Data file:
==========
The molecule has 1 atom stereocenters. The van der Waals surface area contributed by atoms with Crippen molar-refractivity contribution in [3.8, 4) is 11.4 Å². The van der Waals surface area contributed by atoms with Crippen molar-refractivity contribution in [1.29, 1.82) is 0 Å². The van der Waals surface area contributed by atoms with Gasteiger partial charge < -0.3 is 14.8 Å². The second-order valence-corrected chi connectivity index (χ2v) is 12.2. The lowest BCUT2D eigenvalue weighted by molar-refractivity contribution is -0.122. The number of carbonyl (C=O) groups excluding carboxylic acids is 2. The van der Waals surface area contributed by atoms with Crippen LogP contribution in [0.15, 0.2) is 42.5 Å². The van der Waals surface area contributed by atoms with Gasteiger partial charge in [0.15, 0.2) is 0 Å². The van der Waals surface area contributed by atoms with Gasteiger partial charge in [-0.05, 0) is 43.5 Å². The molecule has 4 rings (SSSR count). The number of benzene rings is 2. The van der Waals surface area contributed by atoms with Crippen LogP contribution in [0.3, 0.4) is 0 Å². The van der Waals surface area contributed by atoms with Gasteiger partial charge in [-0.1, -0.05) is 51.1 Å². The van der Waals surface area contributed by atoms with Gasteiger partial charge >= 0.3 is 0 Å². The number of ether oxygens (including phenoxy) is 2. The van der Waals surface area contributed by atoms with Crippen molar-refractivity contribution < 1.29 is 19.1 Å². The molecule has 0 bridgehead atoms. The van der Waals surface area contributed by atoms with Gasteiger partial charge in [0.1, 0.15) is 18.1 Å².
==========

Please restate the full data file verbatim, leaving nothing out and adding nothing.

The molecule has 1 atom stereocenters. The van der Waals surface area contributed by atoms with Crippen molar-refractivity contribution in [3.8, 4) is 11.4 Å². The van der Waals surface area contributed by atoms with Crippen molar-refractivity contribution in [1.29, 1.82) is 0 Å². The van der Waals surface area contributed by atoms with Gasteiger partial charge < -0.3 is 14.8 Å². The second-order valence-corrected chi connectivity index (χ2v) is 12.2. The lowest BCUT2D eigenvalue weighted by molar-refractivity contribution is -0.122. The number of carbonyl (C=O) groups excluding carboxylic acids is 2. The van der Waals surface area contributed by atoms with Crippen LogP contribution in [0.15, 0.2) is 42.5 Å². The van der Waals surface area contributed by atoms with Gasteiger partial charge in [0.15, 0.2) is 0 Å². The van der Waals surface area contributed by atoms with Gasteiger partial charge in [-0.05, 0) is 43.5 Å². The molecule has 4 rings (SSSR count). The number of benzene rings is 2. The van der Waals surface area contributed by atoms with Crippen LogP contribution in [0.3, 0.4) is 0 Å². The van der Waals surface area contributed by atoms with Gasteiger partial charge in [-0.1, -0.05) is 51.1 Å². The van der Waals surface area contributed by atoms with Gasteiger partial charge >= 0.3 is 0 Å². The number of ether oxygens (including phenoxy) is 2. The van der Waals surface area contributed by atoms with Crippen molar-refractivity contribution < 1.29 is 19.1 Å². The molecule has 0 bridgehead atoms. The van der Waals surface area contributed by atoms with Gasteiger partial charge in [0.1, 0.15) is 18.1 Å².